“Untitled” by Brooklyn-based artist Heather Rowe (photo 1), a portrait by painter Roger White (photo 2), and a collage (photo 3) by performance artist Kalup Linzy are all included in the Carpenter Center exhibition “Visiting Faculty 2013-14,” which continues through Sept. 29.

Arts & Culture

Six artists, teaching and creating

4 min read

Visiting VES faculty showcase work in exhibition

Following tradition, the Department of Visual and Environmental Studies (VES) again will host visiting faculty this academic year — six practicing artists who will bring skill, spirit, and a touch of marketplace reality to Harvard studios and classrooms.

“Art is not made with certainties, but … with doubts,” said Brooklyn artist Luisa Rabbia, a first-time teacher who was born in Italy. “Perhaps through the students’ questions, I may find myself learning as much as them.”

Rabbia is the only visiting artist who will teach in both fall and spring. “I am always worried about anything that takes time away from my practice,” she said. “But I also know that my practice needs new challenges, much as a plant needs water.”

The six, who include 2010 Harvard Arts Medal recipient Catherine Lord ’70, are represented in “Visiting Faculty 2013-14,” an exhibition at the Carpenter Center through Sept. 29.

Lord’s piece, done this year, is “Untitled (36 from the ONE),” a large-scale, ink-on-paper study of 36 book dedications from the collection of the ONE National Gay and Lesbian Archive in Los Angeles. The wall-size work is an expression of the fullness of her work as an artist and essayist. It lives at the intersection of photography and the written word, and celebrates feminism and the queer. (Lord, professor emerita of studio art at the University of California, Irvine, co-authored this year’s survey from Phaidon Press, “Art and Queer Culture.”)

New York City visual artist and sculptor Halsey Rodman, who will teach solely in the spring, has on display “Wanderer (Undone Changing Conditions),” a 2011 work that imparts a mellow glow from its three slender lamps, whose light is muted by shades painted in wild acrylics.

Teaching this fall are Lord, who once called the Widener Library of her undergraduate years “a utopia”; painter Roger White, who divides his time between Brooklyn and Middlebury, Vt.; Heather Rowe, another Brooklyn artist,  who will teach a sculpture class called “Beyond Objects”; and Kalup Linzy, a Florida-born performance and studio artist, who in addition to creating art such as gouache and photo collages, explores the comic and artistic potential of soap operas.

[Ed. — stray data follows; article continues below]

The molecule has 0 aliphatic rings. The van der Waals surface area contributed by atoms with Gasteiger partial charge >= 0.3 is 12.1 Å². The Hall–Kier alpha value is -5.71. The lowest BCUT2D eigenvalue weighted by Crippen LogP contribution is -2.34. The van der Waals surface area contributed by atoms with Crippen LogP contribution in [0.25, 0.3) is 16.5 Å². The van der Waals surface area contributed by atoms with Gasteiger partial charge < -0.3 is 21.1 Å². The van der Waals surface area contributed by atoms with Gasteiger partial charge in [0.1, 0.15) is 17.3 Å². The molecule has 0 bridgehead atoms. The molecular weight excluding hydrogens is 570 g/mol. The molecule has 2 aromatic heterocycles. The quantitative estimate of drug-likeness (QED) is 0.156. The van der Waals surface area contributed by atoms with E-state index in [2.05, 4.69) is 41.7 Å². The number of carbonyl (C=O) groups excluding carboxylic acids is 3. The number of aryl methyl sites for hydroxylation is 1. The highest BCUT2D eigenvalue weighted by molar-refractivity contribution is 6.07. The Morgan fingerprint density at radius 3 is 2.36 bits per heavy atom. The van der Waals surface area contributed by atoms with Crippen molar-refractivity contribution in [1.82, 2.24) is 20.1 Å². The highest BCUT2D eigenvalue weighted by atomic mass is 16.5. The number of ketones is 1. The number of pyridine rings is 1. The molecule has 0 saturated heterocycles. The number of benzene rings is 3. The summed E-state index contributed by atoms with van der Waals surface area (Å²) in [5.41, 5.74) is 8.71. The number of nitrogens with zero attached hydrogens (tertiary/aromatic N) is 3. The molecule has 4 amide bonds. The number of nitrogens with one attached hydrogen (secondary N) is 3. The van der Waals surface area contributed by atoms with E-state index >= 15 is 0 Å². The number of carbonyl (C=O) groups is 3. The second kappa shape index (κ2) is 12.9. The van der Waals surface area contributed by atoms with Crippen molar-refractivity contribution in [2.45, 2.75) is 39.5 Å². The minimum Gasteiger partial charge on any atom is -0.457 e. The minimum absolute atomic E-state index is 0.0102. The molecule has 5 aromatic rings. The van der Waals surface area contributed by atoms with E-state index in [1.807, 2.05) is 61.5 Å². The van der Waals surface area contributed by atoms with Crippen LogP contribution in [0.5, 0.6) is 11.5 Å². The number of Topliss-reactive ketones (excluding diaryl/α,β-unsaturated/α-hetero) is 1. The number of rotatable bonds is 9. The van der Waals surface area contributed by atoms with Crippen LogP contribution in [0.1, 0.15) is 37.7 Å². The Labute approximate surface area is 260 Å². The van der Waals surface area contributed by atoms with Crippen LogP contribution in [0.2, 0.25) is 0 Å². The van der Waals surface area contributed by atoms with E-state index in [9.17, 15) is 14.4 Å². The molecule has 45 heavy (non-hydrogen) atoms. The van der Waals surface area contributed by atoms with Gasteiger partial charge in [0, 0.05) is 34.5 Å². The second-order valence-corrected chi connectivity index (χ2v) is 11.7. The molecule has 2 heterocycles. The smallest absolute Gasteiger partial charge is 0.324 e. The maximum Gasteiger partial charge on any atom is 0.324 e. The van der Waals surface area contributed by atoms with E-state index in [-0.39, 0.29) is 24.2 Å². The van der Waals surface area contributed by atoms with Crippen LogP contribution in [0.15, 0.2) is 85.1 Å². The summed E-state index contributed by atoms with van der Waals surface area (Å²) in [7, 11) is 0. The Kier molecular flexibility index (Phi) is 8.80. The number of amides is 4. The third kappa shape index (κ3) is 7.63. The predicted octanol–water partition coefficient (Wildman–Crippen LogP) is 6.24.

His video sendups of the form, including “All My Churen,” have a lively YouTube following. They also contain his artistic signature: All the voices are his.

In an email, Linzy called interchanges with students “invigorating and energizing.” On the other side of the equation, “Practicing artists bring the experience of process to studio courses,” he said. “The experience of conceiving a work, creating it, and exhibiting it is a perspective that only artists have.”

Linzy also will be an artist-in-residence this fall at Arts@29 Garden, a collaborative space at Harvard. Said program manager Bess Paupeck of the arrangement, “His current work can’t stop.”

Each teacher will deliver an “artist talk,” another VES tradition. Linzy is expected to deliver the first on Sept. 26, including a live vocal performance. (Details are still being worked out.) Roger White will appear from noon to 1 p.m. on Oct. 15 in Carpenter Center Room B-04. Lord will appear on Nov. 12, at the same time and place.

White wrote in an email that he hoped to bring a hopeful message into his two painting classes this fall, saying that “art is ongoing, complex, and up for grabs — and that it’s a possible life.”

Yes, a life in art is possible, agreed Rowe. “You bring your personal experience of how it might be possible to live and work as an artist,” she said. “As difficult as it is these days, there are ways to make it work.”

The students give back too. “Time is short, no matter what,” said White, who co-founded the art journal Paper Monument. “But it’s energizing to see how other people approach making art, and to watch as things click into place for students.”

Rowe felt similarly that she will get a lot back from her Harvard teaching experience. “Spending a good deal of time working alone in your studio makes these interactions important,” she said. “For me, it can enhance a certain energy.”

Besides, Rowe added, “Students begin to become aware of their own art practice. They start to make decisions.”

An opening reception for the exhibit is scheduled from 5:30 to 6:30 p.m. on Sept. 12 at the Carpenter Center for the Visual Arts, 24 Quincy St., Cambridge, Mass.